The new set of features collectively make up the Advanced Puppet Tool. This is a mode unique from the “Legacy” version which remains available (via a menu control in the effect). Although the basic functionality remains the same, the new version does a few things better than the old one ever could.
Adding more pins adds more detail, and you also have an overall control for the amount of refinement in the mesh. You can also create a cloth-like ripple effect by adjusting the Mesh Rotation Refinement setting near or at zero. This forces the layer to deform via clean straight lines instead of rotating and crumpling. It’s not exactly a great way to create, say, a flag animation, but it’s certainly useful for precision.
My guess is that cases where you’ll want to create a new puppet animation using the Legacy tool don’t much exist. It looks better and gives much better control over the look of layer deformations.
Pickwhip it, display it
One thing you’ll notice right away in the TImeline is a whole column of pickwhip icons. This new feature is as simple as it could be, and caters to those who avoid using expressions in any fashion. It allows you to link the property on which the pickwhip resides to any other property in one click and drag. There is no need to even set an expression for one to appear.
Even if you’ve never used expressions in After Effects before, you know the pickwhip from the controls in the Parent column of the Timeline. Twirl down and you’ll see a pickwhip by every property that can be controlled with an expression.
One great thing for everyone about this new addition is that it attempts to resolve mismatches. Say you link a one-dimensional property like Rotation to one with two dimensions, like Scale. The pickwhip will populate both X and Y, which you would otherwise have to set up yourself.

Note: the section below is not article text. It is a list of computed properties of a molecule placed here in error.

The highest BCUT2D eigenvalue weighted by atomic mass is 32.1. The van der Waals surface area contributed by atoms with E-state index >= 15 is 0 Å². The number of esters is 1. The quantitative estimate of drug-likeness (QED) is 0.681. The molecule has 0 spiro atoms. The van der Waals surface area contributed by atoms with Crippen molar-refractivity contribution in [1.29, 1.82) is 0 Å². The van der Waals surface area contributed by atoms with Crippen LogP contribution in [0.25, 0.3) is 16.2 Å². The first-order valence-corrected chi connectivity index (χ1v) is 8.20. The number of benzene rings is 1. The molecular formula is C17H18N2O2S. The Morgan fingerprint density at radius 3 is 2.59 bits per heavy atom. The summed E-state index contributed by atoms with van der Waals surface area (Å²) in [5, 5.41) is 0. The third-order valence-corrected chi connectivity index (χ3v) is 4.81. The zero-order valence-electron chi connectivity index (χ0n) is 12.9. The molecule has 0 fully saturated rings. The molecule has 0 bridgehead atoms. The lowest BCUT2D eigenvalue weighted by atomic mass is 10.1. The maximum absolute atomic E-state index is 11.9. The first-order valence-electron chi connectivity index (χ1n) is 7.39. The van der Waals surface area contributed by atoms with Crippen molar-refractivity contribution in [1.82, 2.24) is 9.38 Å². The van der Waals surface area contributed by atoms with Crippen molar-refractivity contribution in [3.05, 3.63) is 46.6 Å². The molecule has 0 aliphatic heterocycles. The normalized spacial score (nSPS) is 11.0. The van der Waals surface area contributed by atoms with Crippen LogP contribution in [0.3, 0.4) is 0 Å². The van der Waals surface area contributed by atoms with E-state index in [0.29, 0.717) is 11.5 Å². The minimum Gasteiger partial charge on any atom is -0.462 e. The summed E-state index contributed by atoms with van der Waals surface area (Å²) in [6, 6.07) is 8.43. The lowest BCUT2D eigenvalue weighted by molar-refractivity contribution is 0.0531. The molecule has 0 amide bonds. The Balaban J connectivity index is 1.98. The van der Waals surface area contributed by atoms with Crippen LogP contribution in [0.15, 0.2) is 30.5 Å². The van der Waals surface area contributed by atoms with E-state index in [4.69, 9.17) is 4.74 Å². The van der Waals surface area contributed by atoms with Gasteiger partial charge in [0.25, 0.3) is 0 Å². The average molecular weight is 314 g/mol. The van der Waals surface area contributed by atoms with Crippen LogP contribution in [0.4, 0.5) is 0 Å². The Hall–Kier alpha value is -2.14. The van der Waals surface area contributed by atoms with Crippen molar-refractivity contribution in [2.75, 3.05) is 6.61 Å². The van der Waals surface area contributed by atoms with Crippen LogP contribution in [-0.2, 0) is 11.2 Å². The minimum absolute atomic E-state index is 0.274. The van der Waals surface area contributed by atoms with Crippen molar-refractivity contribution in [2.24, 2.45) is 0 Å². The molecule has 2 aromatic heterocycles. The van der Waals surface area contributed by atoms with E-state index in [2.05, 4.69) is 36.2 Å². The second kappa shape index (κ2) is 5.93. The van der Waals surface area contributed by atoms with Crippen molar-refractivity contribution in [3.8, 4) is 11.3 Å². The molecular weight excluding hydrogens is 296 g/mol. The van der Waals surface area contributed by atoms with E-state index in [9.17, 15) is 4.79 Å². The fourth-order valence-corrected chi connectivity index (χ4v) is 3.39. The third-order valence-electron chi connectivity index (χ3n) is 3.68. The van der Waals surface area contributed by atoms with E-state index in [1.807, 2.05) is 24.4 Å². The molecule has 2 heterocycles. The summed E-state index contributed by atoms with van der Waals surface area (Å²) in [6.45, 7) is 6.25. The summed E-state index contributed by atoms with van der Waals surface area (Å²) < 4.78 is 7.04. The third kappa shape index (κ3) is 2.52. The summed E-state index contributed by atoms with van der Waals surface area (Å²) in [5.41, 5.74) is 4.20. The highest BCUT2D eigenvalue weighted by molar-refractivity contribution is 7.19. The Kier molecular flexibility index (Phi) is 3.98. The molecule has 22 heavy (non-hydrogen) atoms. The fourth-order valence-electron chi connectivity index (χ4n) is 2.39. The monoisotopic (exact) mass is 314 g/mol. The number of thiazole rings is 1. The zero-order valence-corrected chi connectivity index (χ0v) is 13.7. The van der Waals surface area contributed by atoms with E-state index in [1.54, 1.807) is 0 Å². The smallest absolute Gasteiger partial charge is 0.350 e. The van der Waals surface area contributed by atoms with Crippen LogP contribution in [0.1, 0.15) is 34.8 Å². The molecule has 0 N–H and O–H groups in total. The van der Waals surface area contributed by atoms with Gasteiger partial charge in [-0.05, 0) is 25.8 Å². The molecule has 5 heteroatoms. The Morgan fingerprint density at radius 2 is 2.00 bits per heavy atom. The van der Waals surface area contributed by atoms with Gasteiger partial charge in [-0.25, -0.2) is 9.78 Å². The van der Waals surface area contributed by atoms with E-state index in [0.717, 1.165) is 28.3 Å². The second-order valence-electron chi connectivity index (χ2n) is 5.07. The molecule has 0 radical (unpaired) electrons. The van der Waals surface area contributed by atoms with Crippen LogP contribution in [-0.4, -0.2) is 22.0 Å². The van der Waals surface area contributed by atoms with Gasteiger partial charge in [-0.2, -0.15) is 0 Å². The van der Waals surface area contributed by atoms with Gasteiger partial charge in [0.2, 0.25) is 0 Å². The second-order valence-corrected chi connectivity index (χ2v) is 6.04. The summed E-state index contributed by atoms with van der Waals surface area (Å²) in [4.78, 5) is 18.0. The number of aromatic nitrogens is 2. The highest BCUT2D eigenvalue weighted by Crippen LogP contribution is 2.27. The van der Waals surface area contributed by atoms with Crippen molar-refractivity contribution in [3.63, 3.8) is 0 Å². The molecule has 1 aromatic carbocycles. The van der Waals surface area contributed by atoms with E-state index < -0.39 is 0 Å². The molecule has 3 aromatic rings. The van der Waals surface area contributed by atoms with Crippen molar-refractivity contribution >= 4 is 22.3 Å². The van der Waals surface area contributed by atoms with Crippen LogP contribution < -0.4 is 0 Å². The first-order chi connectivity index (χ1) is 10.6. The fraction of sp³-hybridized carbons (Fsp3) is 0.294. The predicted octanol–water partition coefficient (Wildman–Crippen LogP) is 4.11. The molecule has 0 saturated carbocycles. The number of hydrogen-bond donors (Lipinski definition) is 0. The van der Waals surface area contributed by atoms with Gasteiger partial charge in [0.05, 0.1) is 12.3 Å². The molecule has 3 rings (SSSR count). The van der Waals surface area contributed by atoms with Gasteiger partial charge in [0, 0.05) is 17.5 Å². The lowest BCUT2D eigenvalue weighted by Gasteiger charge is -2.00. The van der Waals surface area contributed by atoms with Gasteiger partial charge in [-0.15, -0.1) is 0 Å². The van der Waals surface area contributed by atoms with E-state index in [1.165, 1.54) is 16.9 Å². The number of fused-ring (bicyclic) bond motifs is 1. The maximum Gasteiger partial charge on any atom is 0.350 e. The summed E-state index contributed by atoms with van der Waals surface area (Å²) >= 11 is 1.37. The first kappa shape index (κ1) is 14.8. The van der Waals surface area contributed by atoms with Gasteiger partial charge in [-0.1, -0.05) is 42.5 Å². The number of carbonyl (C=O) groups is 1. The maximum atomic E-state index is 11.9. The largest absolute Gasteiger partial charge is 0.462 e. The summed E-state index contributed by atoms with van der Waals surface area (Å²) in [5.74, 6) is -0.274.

Drag and drop visual values
Another time-saver is just as simple. Drag a property to the Composition window and After Effects creates a text layer that displays the value of that property, frame-by-frame. You can see the value of any property in real-time as you work.
The text layer appears directly above the layer that created it. By default it’s a Guide Layer so that it doesn’t show up in your final output. Like the pickwhip, this simplifies something you could always do with multiple steps down to one step.
Head-mounted VR display previews
A small but huge new feature is support for head-mounted displays for virtual reality. Once you set up Video Preview Preferences for use with your headset, you can choose to preview real-time in monoscopic or stereoscopic view.
This means that instead of pretending you’re looking through a headset by converting a comp to a viewer, you can simply view it immersively, turning your head around to inspect the full 360 view. It’s a huge timesaver if you’re doing this work.
And as you inspect in spherical view, you’ll notice a huge improvement to the Plane to Sphere effect. Compared with the previous iteration, this effect is now much better able to handle fine detail.
More new features
There are a bunch of workflow improvements included here. For the full rundown of these, along with the additions detailed above, check out After Effects 2018 New Features at LinkedIn Learning (or Lynda.com). As I write this the course hasn’t been updated yet, but if you don’t see the new features yet, check back later today. If you need access, click Try Premium for free in the upper right corner of your LinkedIn homepage.
How about you, what do you make of these new additions? What’s most missing from After Effects in 2018? What’s next?